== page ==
First artifact that project needs are project charter. Here we explain What’s and Why’s about project charter. This is another post from the project management series. The post is based on a remarkable book written by Johanna Rothman, Manage It!
Johanna states that the project charter’s purpose is to share decisions that the project manager had done so far. Remember from our previous posts, that the project manager’s first task is to agree with sponsor project drivers and constraints in the form of a priority matrix. In the project charter, your list and share that data so everybody on a project is on the same page. Project charter helps you to uncover project issues in this early stage.
Johannas project charter template could be applied to all project cycles. The amount of information would vary, but the purpose is the same.
Here is a project charter template:
- Success Criteria
- ROI estimate
These paragraphs will not provide information to team members on what to actually do or how to organize a project. But it is a start.
Vision is simple the reasons for your project. When you state the reasons for a project early, you will get valuable input from project members. For example, let’s make a Machine Learning system that would do UI regression testing 100% practical. Other members could say Hey, but this is not possible, backing that statement up with detailed information; why is it not possible. Or when you can not agree on project reasons, then you could be doing an impossible project.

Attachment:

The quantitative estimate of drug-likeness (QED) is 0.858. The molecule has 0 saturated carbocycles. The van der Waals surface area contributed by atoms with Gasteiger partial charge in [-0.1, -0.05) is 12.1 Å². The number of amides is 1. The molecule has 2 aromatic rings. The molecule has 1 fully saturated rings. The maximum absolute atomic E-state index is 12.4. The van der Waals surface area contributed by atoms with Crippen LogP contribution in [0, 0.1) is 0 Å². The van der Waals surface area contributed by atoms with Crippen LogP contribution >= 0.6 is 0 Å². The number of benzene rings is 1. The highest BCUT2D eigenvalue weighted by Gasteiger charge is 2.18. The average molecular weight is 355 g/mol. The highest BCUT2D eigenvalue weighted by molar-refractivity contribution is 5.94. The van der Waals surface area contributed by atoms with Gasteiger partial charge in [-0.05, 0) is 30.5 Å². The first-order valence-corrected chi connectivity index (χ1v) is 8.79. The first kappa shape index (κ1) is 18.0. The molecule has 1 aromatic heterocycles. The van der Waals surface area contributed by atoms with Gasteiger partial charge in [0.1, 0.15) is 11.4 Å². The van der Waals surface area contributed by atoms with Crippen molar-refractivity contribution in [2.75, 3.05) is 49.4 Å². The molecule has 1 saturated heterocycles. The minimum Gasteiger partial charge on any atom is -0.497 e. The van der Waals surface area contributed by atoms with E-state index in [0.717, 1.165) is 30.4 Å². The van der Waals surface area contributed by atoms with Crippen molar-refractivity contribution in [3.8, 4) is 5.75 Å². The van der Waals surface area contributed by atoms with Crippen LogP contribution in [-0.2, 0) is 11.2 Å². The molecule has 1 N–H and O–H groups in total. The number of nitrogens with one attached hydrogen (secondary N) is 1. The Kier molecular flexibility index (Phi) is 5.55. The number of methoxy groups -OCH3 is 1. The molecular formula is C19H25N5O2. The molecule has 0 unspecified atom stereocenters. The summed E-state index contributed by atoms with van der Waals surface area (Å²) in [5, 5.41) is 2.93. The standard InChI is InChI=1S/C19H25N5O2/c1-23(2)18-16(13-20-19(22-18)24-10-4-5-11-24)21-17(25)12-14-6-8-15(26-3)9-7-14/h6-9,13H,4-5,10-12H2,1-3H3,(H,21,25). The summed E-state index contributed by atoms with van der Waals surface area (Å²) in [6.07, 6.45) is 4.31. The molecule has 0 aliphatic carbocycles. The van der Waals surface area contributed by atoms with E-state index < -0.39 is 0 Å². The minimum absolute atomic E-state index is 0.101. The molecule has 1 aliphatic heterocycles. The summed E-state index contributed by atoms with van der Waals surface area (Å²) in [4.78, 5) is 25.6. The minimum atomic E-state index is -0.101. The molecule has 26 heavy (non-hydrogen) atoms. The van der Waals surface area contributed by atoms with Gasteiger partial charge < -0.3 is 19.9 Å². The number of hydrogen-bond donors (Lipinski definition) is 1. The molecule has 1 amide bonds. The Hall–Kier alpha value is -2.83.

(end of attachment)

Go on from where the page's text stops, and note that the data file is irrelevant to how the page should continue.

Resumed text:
An example is to create a modern web application that would enable software testers to do session-based test management collaboratively.
By now, you know about drivers, this should be one or maximal two top priorities and everything else on the project should be about fulfilling these drivers. Here you share project driver with the team.
For example, the ship first releases in Q2.
Goals are sponsor or project team expectations that are not paid (backed up) by the project sponsor. These are the goals. For example, the team would like to do example mapping or unit testing with 95% statement coverage. Or customer expectation is the end to end encryption, as helpful to have feature.
Those are capabilities of the product (or service) at the project end. What would a customer be able to do with a product?
For example, a customer would be able to promote session-based test management using this new web platform.
Jhoanna warns us to be careful to put here only success criteria that are in project team control!
The return of investment is an estimation. If you know the project budget, or you can estimate it by knowing team members’ salaries and project duration, this is a good start. Now you must estimate the possible amount of customer revenue using your product.
For session-based management, you could try to estimate the number of users in the first quarter after release.
Johanna’s experience is that the project starts before the project manager thinks that it starts. So you have time to iterate over project charter.